New study points to the shocking social and psychological effects of working contract to contract
There are many factors that can contribute to a psychologically unsafe workplace. These include workers being placed in compromising situations by their boss, or being subject to co-workers who show a pattern of psychological or physical harassment.
But, as our economy moves towards an emphasis on precarious work with short-term contracts instead of permanent employment, some of the most likely workers in our society to be subjected to psychologically unsafe workplace are those who work contract to contract.
As the Toronto Star reports, 52 per cent of the workforce in the Greater Toronto and Hamilton Area are in temporary, part-time or contract positions.
According to a study titled “The Precarity Penalty” by the United Way and McMaster University, precarious workers are twice as likely to experience health problems, six times as likely to delay starting a relationship and three times more likely to delay having kids than someone in secure employment.
In fact, according to the report, nearly 37 per cent vulnerable workers reported experiencing poor mental health. Only 20 per cent of workers with secure jobs report felling the same way.
The report also points out that this is bad for the economy. Without long-term work, companies are less likely to invest in valuable training for their employees, creating a less skilled and less competitive workforce.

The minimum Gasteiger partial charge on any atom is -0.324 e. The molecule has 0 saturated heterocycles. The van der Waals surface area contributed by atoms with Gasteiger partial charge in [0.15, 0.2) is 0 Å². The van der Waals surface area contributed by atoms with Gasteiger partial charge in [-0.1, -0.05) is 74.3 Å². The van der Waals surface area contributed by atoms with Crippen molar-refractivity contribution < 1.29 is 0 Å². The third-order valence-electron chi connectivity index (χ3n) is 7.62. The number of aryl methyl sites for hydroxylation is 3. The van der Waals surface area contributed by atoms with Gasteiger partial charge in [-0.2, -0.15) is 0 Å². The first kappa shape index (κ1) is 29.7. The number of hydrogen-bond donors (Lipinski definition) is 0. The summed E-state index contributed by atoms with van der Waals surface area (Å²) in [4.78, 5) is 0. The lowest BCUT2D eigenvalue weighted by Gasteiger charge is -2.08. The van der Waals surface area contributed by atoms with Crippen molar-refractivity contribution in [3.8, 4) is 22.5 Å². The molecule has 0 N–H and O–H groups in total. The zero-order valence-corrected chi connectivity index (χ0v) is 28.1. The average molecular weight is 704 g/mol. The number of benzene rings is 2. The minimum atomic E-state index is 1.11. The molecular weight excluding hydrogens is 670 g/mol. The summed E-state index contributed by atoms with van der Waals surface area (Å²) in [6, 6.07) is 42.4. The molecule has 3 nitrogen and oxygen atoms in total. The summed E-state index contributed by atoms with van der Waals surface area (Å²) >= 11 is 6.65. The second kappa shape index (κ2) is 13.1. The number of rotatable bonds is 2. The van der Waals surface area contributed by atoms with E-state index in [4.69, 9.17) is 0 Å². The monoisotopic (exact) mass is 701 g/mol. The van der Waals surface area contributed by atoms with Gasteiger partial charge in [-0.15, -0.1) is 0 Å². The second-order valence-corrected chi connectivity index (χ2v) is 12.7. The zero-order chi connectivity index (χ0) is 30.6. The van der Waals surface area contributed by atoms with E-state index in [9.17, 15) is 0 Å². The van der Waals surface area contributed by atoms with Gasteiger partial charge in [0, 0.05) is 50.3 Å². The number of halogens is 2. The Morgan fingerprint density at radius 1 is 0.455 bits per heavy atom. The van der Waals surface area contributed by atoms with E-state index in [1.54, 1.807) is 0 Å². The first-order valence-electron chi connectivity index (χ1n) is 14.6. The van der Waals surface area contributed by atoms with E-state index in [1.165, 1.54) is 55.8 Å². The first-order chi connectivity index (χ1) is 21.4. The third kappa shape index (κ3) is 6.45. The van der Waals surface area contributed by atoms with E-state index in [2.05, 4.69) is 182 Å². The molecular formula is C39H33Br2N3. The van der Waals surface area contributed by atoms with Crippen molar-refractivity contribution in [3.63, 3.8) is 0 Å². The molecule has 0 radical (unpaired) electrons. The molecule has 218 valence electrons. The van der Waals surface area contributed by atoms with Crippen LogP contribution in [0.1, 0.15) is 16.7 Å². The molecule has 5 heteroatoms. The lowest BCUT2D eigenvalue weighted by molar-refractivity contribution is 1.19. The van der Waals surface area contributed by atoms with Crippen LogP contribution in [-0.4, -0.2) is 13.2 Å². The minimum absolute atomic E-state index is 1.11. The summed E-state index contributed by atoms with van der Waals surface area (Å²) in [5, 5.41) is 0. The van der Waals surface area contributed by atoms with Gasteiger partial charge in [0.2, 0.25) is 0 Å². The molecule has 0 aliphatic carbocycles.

From a workplace culture perspective this trend is also problematic. Contract workers are often less protected from abusive or illegal behaviour as they are not protected, or as well protected, by Human Resource departments.
Furthermore, since these contract employees are always looking for a renewed contract, a chill is placed on their reporting of bad behaviour in the workplace out of fear that being a ‘troublemaker’ will preclude them from a contract extension.
This makes contract employees essentially second-class citizens in the workplace and allows bullies to harass them without nearly as much fear of consequence. It also allows slum employers to exploit these workers and get away with practices that would never be acceptable with permanent employees.
The report calls for an update to the Employment Standards Act and the creation of affordable day care that will prevent many people, mostly women, from being forced to choose between permanent employment or taking care of their children.
Certainly something must be done urgently. Consumers should vote with their dollars and reward companies that provide safe, long-term employment for their workers. Companies who use these precarious hiring practices should be named and shamed.
Remember folks, precarious work is nefarious work.